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Tim tsk tsk leading with the bad poll not the good! anyone would think you are trying to stir things up.

The problem with the loans scandal is it hurts us nearly as much as Labour - every reference to Labour sleaze has another to Tory sleaze (Blair's govt seen as sleazy as Major's etc).

David Cameron needs to come out strongly tomorrow - not just on what we will do but also prepared to admit what we have done. Upfront mea culpa if necessary. He isn't personally tainted by what happened last year or the year before, so he's here to lead a changed party, transparent in its finances, open to scrutiny. We haven't done anything wrong but because Tony Blair has dirtied the whole process with secrecy and stink of possible corruption this is what we will do.

The good figure for us in the YouGov poll was a plus 33% for DC in personal ratings. He needs to make the most of this trust to take the spotlight off Tory loans and back onto Labour sleaze.

meant to highlight a line in the Sunday Times
"here is a perception among voters that Cameron will take a tougher attitude on sleaze than his predecessors."
Make it so Dave.

Do not let us be distracted.
1 Contributions are an essential gesture of support. We all probably dig out for the election fightinmg fund, and how much is given is less important than the gift.
2 The purchase of honours is not new. It degrades the honour itself (if that is still possible) and is unacceptable.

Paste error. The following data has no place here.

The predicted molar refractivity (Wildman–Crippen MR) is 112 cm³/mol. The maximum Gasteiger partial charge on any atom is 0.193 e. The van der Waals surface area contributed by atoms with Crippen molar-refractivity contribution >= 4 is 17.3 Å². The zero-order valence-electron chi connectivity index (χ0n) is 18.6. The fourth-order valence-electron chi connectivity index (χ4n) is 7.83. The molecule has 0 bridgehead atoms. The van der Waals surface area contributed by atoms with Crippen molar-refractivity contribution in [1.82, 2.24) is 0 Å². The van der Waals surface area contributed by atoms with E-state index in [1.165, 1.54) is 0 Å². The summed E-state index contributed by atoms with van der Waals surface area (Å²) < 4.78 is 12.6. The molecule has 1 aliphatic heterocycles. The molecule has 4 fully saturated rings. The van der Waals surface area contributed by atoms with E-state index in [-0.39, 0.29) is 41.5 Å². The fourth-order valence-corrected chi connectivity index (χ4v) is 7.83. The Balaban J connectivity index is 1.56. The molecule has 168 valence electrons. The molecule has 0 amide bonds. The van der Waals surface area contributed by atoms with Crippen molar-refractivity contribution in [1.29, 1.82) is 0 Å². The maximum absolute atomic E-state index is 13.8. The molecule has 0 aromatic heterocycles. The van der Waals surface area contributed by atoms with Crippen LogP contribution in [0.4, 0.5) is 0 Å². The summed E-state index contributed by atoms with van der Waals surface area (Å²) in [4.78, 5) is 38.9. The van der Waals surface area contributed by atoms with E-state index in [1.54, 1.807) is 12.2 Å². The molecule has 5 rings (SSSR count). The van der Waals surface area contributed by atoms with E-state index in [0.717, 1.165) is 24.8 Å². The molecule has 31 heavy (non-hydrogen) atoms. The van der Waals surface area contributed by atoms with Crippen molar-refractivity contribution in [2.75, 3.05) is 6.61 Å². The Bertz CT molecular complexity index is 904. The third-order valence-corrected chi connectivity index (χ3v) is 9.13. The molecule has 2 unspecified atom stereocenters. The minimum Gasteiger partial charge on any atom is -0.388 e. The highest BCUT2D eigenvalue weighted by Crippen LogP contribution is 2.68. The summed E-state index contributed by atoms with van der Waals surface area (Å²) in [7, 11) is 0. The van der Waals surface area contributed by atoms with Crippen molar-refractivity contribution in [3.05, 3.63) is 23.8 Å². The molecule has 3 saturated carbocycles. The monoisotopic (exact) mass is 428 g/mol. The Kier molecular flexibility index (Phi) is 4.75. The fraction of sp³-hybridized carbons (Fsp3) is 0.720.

3 What is truly bad is the appointment of chums and backers to the Lords, putting individuals into a position of political power in Parliament without election.

There is slightly better news for David Cameron in The Sunday Times. A YouGov survey gives the Conservatives a 38% to 35% lead over Labour.

Slightly better? There is a chasm of difference between these two polls. ICM shows Cameron's leadership on the skids. YouGov confirms that the Party has finally broken out of the low thirties cordon -- and is ready to make the push into the low forties.

So which one is it? I'd suggest that this is real issue. Anthony Wells are you there?

The news of over £276,000 a year for Steve Hilton should shock party members, who are working hard to raise money for the party. It should shock donars - it now takes several big donars to pay for one year of the branding consultant.

When you think of the donated money now pouring into the pockets of an inner circle of friends, it does make you wonder why we bother with those little fund-raising events in our homes! It might just buy Steve a cup of tea.

sorry, donors

C'mon Tim, why did you lead with the ICM poll?!

I think DC needs to be very strong about party funding and, however painfu,l we should be the first to come completely clean and have a proper plan for how to improve things. Ted is right to say DC needs to show the public's trust in him is not misplaced.

If we have been involved in anything even vaguely similar to the horrendous goings on inside the Labour party heads should roll and we shoud publicly apologise. We cannot let TB 'move on' from this by staying silent and giving weight to the 'they're all the same' argument. I am still hoping that tomorrow will bring a radical announcement that will clearly show we are not like the sleazeballs running the country at the moment.